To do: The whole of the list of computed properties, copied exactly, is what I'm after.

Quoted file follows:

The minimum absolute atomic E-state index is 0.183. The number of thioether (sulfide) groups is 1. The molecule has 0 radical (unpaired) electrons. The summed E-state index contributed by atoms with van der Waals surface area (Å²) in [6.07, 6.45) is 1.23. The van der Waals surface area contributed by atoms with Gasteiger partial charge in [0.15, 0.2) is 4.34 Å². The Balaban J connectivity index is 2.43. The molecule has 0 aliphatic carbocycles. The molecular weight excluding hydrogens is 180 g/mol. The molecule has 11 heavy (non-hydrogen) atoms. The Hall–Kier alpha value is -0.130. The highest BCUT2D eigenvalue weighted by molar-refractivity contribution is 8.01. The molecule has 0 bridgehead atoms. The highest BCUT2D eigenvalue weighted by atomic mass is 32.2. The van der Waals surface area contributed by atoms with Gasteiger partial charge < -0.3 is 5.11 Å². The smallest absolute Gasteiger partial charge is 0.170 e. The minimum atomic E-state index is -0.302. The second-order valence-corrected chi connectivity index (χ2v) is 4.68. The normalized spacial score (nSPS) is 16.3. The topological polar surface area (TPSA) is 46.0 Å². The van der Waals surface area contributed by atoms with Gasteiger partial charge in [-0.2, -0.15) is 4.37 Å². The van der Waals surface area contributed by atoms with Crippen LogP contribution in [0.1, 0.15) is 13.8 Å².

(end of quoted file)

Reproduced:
The minimum absolute atomic E-state index is 0.183. The number of thioether (sulfide) groups is 1. The molecule has 0 radical (unpaired) electrons. The summed E-state index contributed by atoms with van der Waals surface area (Å²) in [6.07, 6.45) is 1.23. The van der Waals surface area contributed by atoms with Gasteiger partial charge in [0.15, 0.2) is 4.34 Å². The Balaban J connectivity index is 2.43. The molecule has 0 aliphatic carbocycles. The molecular weight excluding hydrogens is 180 g/mol. The molecule has 11 heavy (non-hydrogen) atoms. The Hall–Kier alpha value is -0.130. The highest BCUT2D eigenvalue weighted by molar-refractivity contribution is 8.01. The molecule has 0 bridgehead atoms. The highest BCUT2D eigenvalue weighted by atomic mass is 32.2. The van der Waals surface area contributed by atoms with Gasteiger partial charge < -0.3 is 5.11 Å². The smallest absolute Gasteiger partial charge is 0.170 e. The minimum atomic E-state index is -0.302. The second-order valence-corrected chi connectivity index (χ2v) is 4.68. The normalized spacial score (nSPS) is 16.3. The topological polar surface area (TPSA) is 46.0 Å². The van der Waals surface area contributed by atoms with Gasteiger partial charge in [-0.2, -0.15) is 4.37 Å². The van der Waals surface area contributed by atoms with Crippen LogP contribution in [0.1, 0.15) is 13.8 Å².